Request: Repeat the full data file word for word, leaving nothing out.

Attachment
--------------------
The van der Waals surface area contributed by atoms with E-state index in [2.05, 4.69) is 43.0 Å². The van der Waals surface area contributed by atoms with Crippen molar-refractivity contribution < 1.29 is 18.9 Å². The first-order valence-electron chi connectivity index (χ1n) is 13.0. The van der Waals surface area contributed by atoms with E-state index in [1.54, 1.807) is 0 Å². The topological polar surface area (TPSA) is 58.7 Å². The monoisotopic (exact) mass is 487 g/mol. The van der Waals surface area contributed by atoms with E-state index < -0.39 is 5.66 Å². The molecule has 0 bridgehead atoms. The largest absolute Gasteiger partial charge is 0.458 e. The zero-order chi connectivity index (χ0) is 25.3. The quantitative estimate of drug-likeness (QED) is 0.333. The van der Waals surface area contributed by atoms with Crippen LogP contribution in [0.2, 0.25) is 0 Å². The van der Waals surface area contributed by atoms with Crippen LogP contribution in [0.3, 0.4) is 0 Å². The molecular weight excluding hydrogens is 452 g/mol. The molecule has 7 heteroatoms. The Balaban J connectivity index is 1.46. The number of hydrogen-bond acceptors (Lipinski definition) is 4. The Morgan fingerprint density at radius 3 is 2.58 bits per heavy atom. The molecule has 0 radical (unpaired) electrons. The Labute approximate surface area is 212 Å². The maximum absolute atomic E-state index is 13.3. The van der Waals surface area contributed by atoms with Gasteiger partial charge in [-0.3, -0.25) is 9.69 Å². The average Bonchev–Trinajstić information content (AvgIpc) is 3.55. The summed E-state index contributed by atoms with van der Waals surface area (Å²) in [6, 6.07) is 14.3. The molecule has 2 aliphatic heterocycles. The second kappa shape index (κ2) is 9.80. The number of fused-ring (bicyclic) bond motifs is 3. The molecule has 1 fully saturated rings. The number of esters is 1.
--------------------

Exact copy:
The van der Waals surface area contributed by atoms with E-state index in [2.05, 4.69) is 43.0 Å². The van der Waals surface area contributed by atoms with Crippen molar-refractivity contribution < 1.29 is 18.9 Å². The first-order valence-electron chi connectivity index (χ1n) is 13.0. The van der Waals surface area contributed by atoms with E-state index in [1.54, 1.807) is 0 Å². The topological polar surface area (TPSA) is 58.7 Å². The monoisotopic (exact) mass is 487 g/mol. The van der Waals surface area contributed by atoms with E-state index < -0.39 is 5.66 Å². The molecule has 0 bridgehead atoms. The largest absolute Gasteiger partial charge is 0.458 e. The zero-order chi connectivity index (χ0) is 25.3. The quantitative estimate of drug-likeness (QED) is 0.333. The van der Waals surface area contributed by atoms with Crippen LogP contribution in [0.2, 0.25) is 0 Å². The van der Waals surface area contributed by atoms with Crippen LogP contribution in [0.3, 0.4) is 0 Å². The molecular weight excluding hydrogens is 452 g/mol. The molecule has 7 heteroatoms. The Balaban J connectivity index is 1.46. The number of hydrogen-bond acceptors (Lipinski definition) is 4. The Morgan fingerprint density at radius 3 is 2.58 bits per heavy atom. The molecule has 0 radical (unpaired) electrons. The Labute approximate surface area is 212 Å². The maximum absolute atomic E-state index is 13.3. The van der Waals surface area contributed by atoms with Gasteiger partial charge in [-0.3, -0.25) is 9.69 Å². The average Bonchev–Trinajstić information content (AvgIpc) is 3.55. The summed E-state index contributed by atoms with van der Waals surface area (Å²) in [6, 6.07) is 14.3. The molecule has 2 aliphatic heterocycles. The second kappa shape index (κ2) is 9.80. The number of fused-ring (bicyclic) bond motifs is 3. The molecule has 1 fully saturated rings. The number of esters is 1.